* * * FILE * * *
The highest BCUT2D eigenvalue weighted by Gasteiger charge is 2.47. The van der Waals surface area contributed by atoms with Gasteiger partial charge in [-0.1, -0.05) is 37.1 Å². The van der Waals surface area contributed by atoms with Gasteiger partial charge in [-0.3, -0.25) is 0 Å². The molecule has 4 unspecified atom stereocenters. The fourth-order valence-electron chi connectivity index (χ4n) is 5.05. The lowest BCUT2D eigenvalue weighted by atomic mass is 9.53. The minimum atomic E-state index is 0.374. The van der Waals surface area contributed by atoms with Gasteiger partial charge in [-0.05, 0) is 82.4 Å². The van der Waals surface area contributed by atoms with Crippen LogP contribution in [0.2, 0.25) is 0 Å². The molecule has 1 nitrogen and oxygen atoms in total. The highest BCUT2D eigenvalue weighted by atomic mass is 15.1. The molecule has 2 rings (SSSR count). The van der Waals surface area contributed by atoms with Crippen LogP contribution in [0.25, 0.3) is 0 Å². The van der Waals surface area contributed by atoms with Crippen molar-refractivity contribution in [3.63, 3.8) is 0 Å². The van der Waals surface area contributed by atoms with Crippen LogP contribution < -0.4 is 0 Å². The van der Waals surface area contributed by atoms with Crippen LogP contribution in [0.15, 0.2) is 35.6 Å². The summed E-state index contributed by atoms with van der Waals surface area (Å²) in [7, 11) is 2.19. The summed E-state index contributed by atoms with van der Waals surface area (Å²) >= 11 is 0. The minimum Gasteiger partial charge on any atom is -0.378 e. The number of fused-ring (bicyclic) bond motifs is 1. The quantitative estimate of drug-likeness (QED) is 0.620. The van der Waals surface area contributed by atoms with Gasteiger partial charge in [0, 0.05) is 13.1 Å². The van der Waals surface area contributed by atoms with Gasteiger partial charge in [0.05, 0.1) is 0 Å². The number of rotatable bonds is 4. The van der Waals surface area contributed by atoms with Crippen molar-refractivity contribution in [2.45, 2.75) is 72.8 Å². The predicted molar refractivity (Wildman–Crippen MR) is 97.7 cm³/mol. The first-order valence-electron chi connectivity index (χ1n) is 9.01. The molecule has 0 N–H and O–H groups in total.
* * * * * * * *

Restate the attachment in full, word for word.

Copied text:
The highest BCUT2D eigenvalue weighted by Gasteiger charge is 2.47. The van der Waals surface area contributed by atoms with Gasteiger partial charge in [-0.1, -0.05) is 37.1 Å². The van der Waals surface area contributed by atoms with Gasteiger partial charge in [-0.3, -0.25) is 0 Å². The molecule has 4 unspecified atom stereocenters. The fourth-order valence-electron chi connectivity index (χ4n) is 5.05. The lowest BCUT2D eigenvalue weighted by atomic mass is 9.53. The minimum atomic E-state index is 0.374. The van der Waals surface area contributed by atoms with Gasteiger partial charge in [-0.05, 0) is 82.4 Å². The van der Waals surface area contributed by atoms with Crippen LogP contribution in [0.2, 0.25) is 0 Å². The molecule has 1 nitrogen and oxygen atoms in total. The highest BCUT2D eigenvalue weighted by atomic mass is 15.1. The molecule has 2 rings (SSSR count). The van der Waals surface area contributed by atoms with Crippen LogP contribution in [0.25, 0.3) is 0 Å². The van der Waals surface area contributed by atoms with Crippen molar-refractivity contribution in [3.63, 3.8) is 0 Å². The van der Waals surface area contributed by atoms with Crippen LogP contribution < -0.4 is 0 Å². The van der Waals surface area contributed by atoms with Crippen LogP contribution in [0.15, 0.2) is 35.6 Å². The summed E-state index contributed by atoms with van der Waals surface area (Å²) in [7, 11) is 2.19. The summed E-state index contributed by atoms with van der Waals surface area (Å²) >= 11 is 0. The minimum Gasteiger partial charge on any atom is -0.378 e. The number of fused-ring (bicyclic) bond motifs is 1. The quantitative estimate of drug-likeness (QED) is 0.620. The van der Waals surface area contributed by atoms with Gasteiger partial charge in [0, 0.05) is 13.1 Å². The van der Waals surface area contributed by atoms with Gasteiger partial charge in [0.05, 0.1) is 0 Å². The number of rotatable bonds is 4. The van der Waals surface area contributed by atoms with Crippen molar-refractivity contribution in [2.45, 2.75) is 72.8 Å². The predicted molar refractivity (Wildman–Crippen MR) is 97.7 cm³/mol. The first-order valence-electron chi connectivity index (χ1n) is 9.01. The molecule has 0 N–H and O–H groups in total.